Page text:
“ [The] Short Path is the path of paradox” (Vol. 15, Part 1,1.118)   and   "Expect the unexpectable!" (Ibid, 1.141)

   Paradox is but in the nature of the subject matter (spirituality, truth), which deals with the reconciliation of polarities (1). PB was writing for different types of people in varying circumstances, walks of life, and stages of development and understanding, offering them a bridge to truth from where they stood in any point in time. For example, also in Volume 15, Part 1, we find:

   “The Short Path is the only genuine approach to truth, the only one offering real possibility of liberation. It is endorsed by Atmananda and Krishnamurti and Ramana Maharshi. Lifetimes have been spent by seekers who have traveled the Long Path but arrived nowhere, or are not much nearer the goal, whereas others have made swift advance from their first steps on the Short Path. The assertion that the Long Path is a necessary complement to or preparation for the Short one is correct only for those who are still under the thraldom of illuson, who are asleep. Its followers merely travel in a circle: they never get out of the illusion or awake from the sleep. That is why in the end it has to be given up, abandoned, understood for the egoistic effort that it really is. The entire length of the Long Path is an attempt at self-improvement and self-purification planned, managed, operated, and supervised by the ego itself. Is it conceivable that the ego will work for its own destruction? No! - it will never do that however much it pretends to do so, however subtle the bluff with which it deceives itself or others..” (1.57)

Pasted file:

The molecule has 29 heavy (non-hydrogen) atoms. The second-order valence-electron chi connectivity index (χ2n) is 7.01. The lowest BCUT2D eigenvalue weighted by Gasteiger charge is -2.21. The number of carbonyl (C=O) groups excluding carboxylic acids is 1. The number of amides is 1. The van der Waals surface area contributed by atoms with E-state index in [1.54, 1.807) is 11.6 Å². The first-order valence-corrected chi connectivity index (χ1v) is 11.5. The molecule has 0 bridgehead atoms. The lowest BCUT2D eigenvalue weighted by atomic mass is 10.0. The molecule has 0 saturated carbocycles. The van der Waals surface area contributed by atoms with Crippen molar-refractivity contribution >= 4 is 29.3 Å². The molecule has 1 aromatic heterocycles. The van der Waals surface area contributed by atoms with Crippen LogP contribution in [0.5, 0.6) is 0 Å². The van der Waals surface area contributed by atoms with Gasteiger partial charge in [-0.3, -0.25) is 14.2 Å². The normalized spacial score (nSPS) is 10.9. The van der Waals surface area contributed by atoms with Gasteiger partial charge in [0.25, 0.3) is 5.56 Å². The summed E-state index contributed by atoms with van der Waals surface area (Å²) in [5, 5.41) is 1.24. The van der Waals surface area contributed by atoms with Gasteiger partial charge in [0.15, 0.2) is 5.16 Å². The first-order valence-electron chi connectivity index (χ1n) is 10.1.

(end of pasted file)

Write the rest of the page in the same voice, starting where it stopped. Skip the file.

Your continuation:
This rivals anything the current non-dual teachers pronounce. But then he seems to reverse himself and play devil’s advocate by saying: